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John Heywood

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King Henry The Eighth








Catharine was not deceived. The doors were opened, and on the threshold
appeared the lord marshal, with his golden mace.

"His majesty the king!" whispered he, in his grave, solemn manner, which
filled Catharine with secret dread, as though he were pronouncing the
sentence of death over her.

But she forced a smile and advanced to the door to receive the king. Now
was heard a thunder-like rumble, and over the smoothly carpeted floor
of the anteroom came rolling on the king's house equipage. This house
equipage consisted of a large chair, resting on castors, which was
moved by men in the place of horses, and to which they had, with artful
flattery, given the form of a triumphal car of the old victorious Roman
Caesars, in order to afford the king, as he rolled through the halls,
the pleasant illusion that he was holding a triumphal procession, and
that it was not the burden of his heavy limbs which fastened him to
his imperial car. King Henry gave ready credence to the flattery of his
truckle-chair and his courtiers, and as he rolled along in it through
the saloons glittering with gold, and through halls adorned with
Venetian mirrors, which reflected his form a thousandfold, he liked
to lull himself into the dream of being a triumphing hero, and wholly
forgot that it was not his deeds, but his fat, that had helped him to
his triumphal car.

For that monstrous mass which filled up the colossal chair, that
mountain of purple-clad flesh, that clumsy, almost shapeless mass, that
was Henry the Eighth, king of merry England. But thae mass had a head--a
head full of dark and wrathful thoughts, a heart full of bloodthirsty
and cruel lusts. The colossal body was indeed, by its physical weight,
fastened to the chair. Yet his mind never rested, but he hovered, with
the talons and flashing eye of the bird of prey, over his people, ever
ready to pounce upon some innocent dove, to drink her blood, and tear
out her heart, that he might lay it, all palpitating, as an offering on
the altar of his sanguinary god.

The king's sedan now stopped, and Catharine hastened forward with
smiling face, to assist her royal husband in alighting.

Henry greeted her with a gracious nod, and rejected the proffered aid of
the attendant pages.

"Away," said he, "away! My Catharine alone shall extend me her hand, and
give me a welcome to the bridal chamber. Go, we feel to-day as young and
strong as in our best and happiest days, and the young queen shall see
that it is no decrepit graybeard, tottering with age, who woos her, but
a strong man rejuvenated by love. Think not, Kate, that I use my car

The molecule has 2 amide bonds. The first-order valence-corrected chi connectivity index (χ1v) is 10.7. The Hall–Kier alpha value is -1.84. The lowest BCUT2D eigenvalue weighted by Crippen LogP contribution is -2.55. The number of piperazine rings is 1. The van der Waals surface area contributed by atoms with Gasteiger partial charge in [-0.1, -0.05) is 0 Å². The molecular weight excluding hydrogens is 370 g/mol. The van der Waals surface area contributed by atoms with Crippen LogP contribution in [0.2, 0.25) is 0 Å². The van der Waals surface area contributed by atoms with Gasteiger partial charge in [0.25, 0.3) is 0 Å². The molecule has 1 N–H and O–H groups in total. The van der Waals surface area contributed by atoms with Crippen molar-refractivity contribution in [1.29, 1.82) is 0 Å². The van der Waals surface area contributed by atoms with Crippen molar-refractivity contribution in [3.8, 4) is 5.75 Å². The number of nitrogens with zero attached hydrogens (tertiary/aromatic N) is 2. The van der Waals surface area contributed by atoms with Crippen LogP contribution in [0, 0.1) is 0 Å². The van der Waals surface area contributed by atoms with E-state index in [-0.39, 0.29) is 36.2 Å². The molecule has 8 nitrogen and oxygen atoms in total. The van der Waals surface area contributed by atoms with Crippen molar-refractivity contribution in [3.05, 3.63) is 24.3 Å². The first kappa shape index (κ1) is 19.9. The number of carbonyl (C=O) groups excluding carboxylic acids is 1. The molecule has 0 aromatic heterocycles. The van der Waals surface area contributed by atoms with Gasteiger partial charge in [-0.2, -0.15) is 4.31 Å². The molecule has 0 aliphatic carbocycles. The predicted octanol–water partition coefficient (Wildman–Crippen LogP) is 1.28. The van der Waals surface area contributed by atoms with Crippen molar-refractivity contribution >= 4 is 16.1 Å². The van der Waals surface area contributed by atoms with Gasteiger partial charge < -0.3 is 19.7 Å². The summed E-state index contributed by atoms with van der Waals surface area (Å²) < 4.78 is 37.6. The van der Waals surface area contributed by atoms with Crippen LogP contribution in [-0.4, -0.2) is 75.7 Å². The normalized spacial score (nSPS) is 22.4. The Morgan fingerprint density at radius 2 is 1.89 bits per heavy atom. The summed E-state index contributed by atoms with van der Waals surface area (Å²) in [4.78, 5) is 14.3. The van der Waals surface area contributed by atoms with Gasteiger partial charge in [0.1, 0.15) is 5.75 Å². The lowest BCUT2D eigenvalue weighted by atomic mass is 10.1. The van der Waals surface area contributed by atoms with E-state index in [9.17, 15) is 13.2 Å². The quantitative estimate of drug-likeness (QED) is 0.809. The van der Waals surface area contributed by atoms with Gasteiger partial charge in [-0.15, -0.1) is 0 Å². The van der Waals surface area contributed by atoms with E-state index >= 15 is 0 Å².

because of weakness. No, it was only my longing for you which made me
wish to be with you the sooner."

He kissed her with a smile, and, lightly leaning on her arm, alighted
from his car.

"Away with the equipage, and with all of you!" said he. "We wish to be
alone with this beautiful young wife, whom the lord bishops have to-day
made our own."

At a signal from his hand, the brilliant cortege withdrew, and Catharine
was alone with the king.

Her heart beat so wildly that it made her lips tremble, and her bosom
swell high.

Henry saw it, and smiled; but it was a cold, cruel smile, and Catharine
grew pale before it.

"He has only the smile of a tyrant," said she to herself. "With this
same smile, by which he would now give expression to his love, he
yesterday, perhaps, signed a death-warrant, or will, to-morrow, witness
an execution."

"Do you love me, Kate?" suddenly said the king, who had till now
observed her in silence and thoughtfulness. "Say, Kate, do you love me?"

He looked steadily into her eyes, as though he would read her soul to
the very bottom.

Catharine sustained his look, and did not drop her eyes. She felt that
this was the decisive moment which determined her whole future; and this
conviction restored to her all her self-possession and energy.

She was now no longer the shy, timid girl, but the resolute, proud
woman, who was ready to wrestle with fate for greatness and glory.

"Do you love me, Kate?" repeated the king; and his brow already began to
darken.

"I know not," said Catharine, with a smile, which enchanted the king,
for there was quite as much graceful coquetry as bashfulness on her
charming face.

"You know not?" replied Henry, astonished. "Now, by the Mother of God,
it is the first time in my life that a woman has ever been bold enough
to return me such an answer! You are a bold woman, Kate, to hazard it,